September 16, 2021

New Fury Media

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25 albums you won’t believe are celebrating their 20th anniversaries in 2020

Few years in the annals of music history are more significant than the year 2000. The turn of a new millennium brought with it a rapidly changing musical climate, and as the music industry inched closer to its current reliance on streaming, new genres of music became marketable. 20 years ago, you had nu-metal hitting its commercial peak, with the oncoming storm (hah!) of post-hardcore and metalcore not far behind, in particular. You also had post-metal upstarts like Isis start to emerge out of the underground, the humble beginnings of Lamb Of God, and many more.

Join us as we take a look at 25 albums you won’t believe are turning 20 this year. From Outkast to Radiohead, Marilyn Manson to Mudvayne, and Linkin Park to Limp Bizkit, the gang’s all here.

Hybrid Theory (Linkin Park)

Hybrid Theory introduced the world to Linkin Park, quickly becoming the record almost everyone had in their collection. It’s also one of the top 50 highest-selling albums of all time.

Holy Wood (Marilyn Manson)

Holy Wood was Manson’s first post-Columbine record, and fittingly occupies a midpoint between the aggression of Antichrist Superstar and the Bowie-influenced Mechanical Animals.

Celestial (Isis)

Celestial was the birth of a post-metal mainstay in Isis, whose previous EP’s – especially The Red Sea – all led up to this. Subsequent listens, especially Oceanic and Panopticon, would improve on the sound Isis established.

Drawing Black Lines (Project 86)

One of nu-metal’s most overlooked records, Drawing Black Lines kicked off a run of three more stellar alt-metal albums that really deserve your attention.

L.D. 50 (Mudvayne)

If you don’t think the bass matters in metal for some reason, listen to basically everything Ryan Martinie does on Mudvayne’s L.D. 50. “Everything And Nothing”, in particular, is a clinic.

Flood (Boris)

A wall of sound.

Stankonia (Outkast)

Stankonia is a masterpiece of Southern hip-hop that would be any other act’s best record…except Outkast had already released ATLiens and Aquemini in previous succession. Still, it’s impossible not to dance when you hear “Ms. Jackson”, or the underrated “Gasoline Dreams”.

XTRMNTR (Primal Scream)

Primal Scream’s comeback really started with 1997’s Vanishing Point, but it was 2000’s XTRMNTR that really sealed the deal. The band’s second definitive album alongside 1991’s Screamadelica, it was also the final ever album released on Creation Records, truly signaling the end of an era.

Follow The Reaper (Children Of Bodom)

Peak Children Of Bodom, with all the riffs, solos, and keyboards you desire from a melodic death metal album. One thing this record has going for it is that fans of black metal and power metal will also dig the reckless (and relentless) bombast the whole way through.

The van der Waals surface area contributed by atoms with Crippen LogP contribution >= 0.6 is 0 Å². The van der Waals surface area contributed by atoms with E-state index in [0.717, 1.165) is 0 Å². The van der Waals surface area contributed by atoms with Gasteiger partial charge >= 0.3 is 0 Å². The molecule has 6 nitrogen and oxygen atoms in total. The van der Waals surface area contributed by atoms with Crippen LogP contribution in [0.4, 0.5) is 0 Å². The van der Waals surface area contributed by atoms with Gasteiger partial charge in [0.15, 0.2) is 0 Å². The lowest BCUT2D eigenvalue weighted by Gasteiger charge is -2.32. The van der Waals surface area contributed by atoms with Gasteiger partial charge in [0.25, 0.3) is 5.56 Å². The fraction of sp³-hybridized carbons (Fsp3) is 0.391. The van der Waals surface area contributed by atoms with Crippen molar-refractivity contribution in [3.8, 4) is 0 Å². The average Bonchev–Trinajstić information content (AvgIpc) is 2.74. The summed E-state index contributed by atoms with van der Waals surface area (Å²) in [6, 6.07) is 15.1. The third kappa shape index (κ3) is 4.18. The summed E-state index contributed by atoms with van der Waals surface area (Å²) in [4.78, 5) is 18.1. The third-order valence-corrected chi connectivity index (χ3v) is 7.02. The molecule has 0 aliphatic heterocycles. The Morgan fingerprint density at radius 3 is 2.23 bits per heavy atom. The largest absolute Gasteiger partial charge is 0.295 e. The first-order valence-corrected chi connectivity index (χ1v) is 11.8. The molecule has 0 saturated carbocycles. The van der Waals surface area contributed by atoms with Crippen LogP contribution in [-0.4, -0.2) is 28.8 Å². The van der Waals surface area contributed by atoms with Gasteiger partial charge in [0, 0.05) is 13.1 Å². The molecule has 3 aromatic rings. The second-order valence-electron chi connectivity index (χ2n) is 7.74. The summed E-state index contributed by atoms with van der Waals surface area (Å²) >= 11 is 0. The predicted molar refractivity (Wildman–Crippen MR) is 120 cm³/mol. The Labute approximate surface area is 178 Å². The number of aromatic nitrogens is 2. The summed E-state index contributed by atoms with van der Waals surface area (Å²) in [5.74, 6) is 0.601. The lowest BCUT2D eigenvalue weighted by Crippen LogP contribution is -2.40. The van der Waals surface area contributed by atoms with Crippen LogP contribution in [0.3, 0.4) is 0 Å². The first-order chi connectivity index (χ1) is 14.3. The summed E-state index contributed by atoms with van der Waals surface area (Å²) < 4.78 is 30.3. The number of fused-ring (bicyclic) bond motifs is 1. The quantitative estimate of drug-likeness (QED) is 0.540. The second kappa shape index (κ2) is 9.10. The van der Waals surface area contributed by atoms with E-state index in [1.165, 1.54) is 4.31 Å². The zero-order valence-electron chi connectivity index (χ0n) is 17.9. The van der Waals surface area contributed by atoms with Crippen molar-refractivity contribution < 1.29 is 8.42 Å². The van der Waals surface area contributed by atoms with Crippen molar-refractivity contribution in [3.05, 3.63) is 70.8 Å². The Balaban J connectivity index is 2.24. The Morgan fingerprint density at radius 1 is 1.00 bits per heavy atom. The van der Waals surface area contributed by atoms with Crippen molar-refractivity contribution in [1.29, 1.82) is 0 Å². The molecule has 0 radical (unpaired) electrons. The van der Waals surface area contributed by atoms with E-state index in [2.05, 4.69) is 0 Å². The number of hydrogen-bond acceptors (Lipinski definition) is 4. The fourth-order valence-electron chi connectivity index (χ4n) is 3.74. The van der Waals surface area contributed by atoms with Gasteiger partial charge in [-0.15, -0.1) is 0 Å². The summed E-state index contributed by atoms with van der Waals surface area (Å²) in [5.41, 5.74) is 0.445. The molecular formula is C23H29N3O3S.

The Moon and Antarctica (Modest Mouse)

“It’s hard to remember to live before you die.”

Mare Vitalis (The Appleseed Cast)

Uplifting, inspiring, and comforting indie/post-rock that would later heavily influence bands like Moving Mountains. Essential.

Perdition City (Ulver)

Ulver have built a career on drastic, left-field turns when it comes to genre.

Until The Ink Runs Out (Eighteen Visions)

Orange County metalcore that helped to pave the way for future bands in the scene with bludgeoning riffs, breakdowns, and genuine fun. RIP Mick Deth.

New American Gospel (Lamb Of God)

Lamb Of God’s official humble beginnings (if you don’t count their previous record as Burn The Priest, which you should), New American Gospel was a stepping stone to post-Pantera, groove metal greatness.

Everything You Ever Wanted To Know About Silence (Glassjaw)

Pretty Lush.

Kid A (Radiohead)

Was anyone really expecting the futuristic, seismic stylistic shift that Radiohead underwent from OK Computer to Kid A? 20 years later, that’s still unlikely.

10.21 (Skycamefalling)

Old-school metalcore mixed with lush, post-rock and ambient influences that also flew under the radar. Now’s your chance to experience something influential.

Infest (Papa Roach)

2000 was one of the biggest years for commercially-minded rap-rock, and Papa Roach’s debut album certainly fit the bill. Led by the anthemic “Last Resort” and the overlooked “Dead Cell”, Infest helped immediately break the band into the mainstream.

Close To A World Below (Immolation)

One of the most important bands to emerge from the New York death metal scene, Immolation’s fourth record is arguably their most impressive achievement. Why? The bludgeoning riffs and atmosphere conjure up the very (auditory) image of being in Hell.

Mer De Noms (A Perfect Circle)

“Run, desire, run.”

Jupiter (Cave In)

Cave In’s transformation from aggressive, dissonant metalcore band to space rock influence act was a jarring one, to be sure – but also a welcome one. Do you like big riffs? Listen to Cave In! RIP Caleb Scofield.

Designs For Automotion (Snapcase)

One of post-hardcore’s most influential bands, Snapcase’s brand of riff-heavy post-hardcore clearly influenced the likes of Grade and Thrice.

White Pony (Deftones)

White Pony twisted around Deftones’ signature sound (to that point), adding in elements of dream pop, post-hardcore, and electronic soundscapes to their already textured sound. Brilliant.

Dopethrone (Electric Wizard)

Stoner metal’s finest hour? Perhaps.

Chocolate Starfish And The Hot Dog Flavored Water (Limp Bizkit)

This Limp Bizkit record, which capitalized on the success of 1999’s Significant Other, sold over a million copies in one week.

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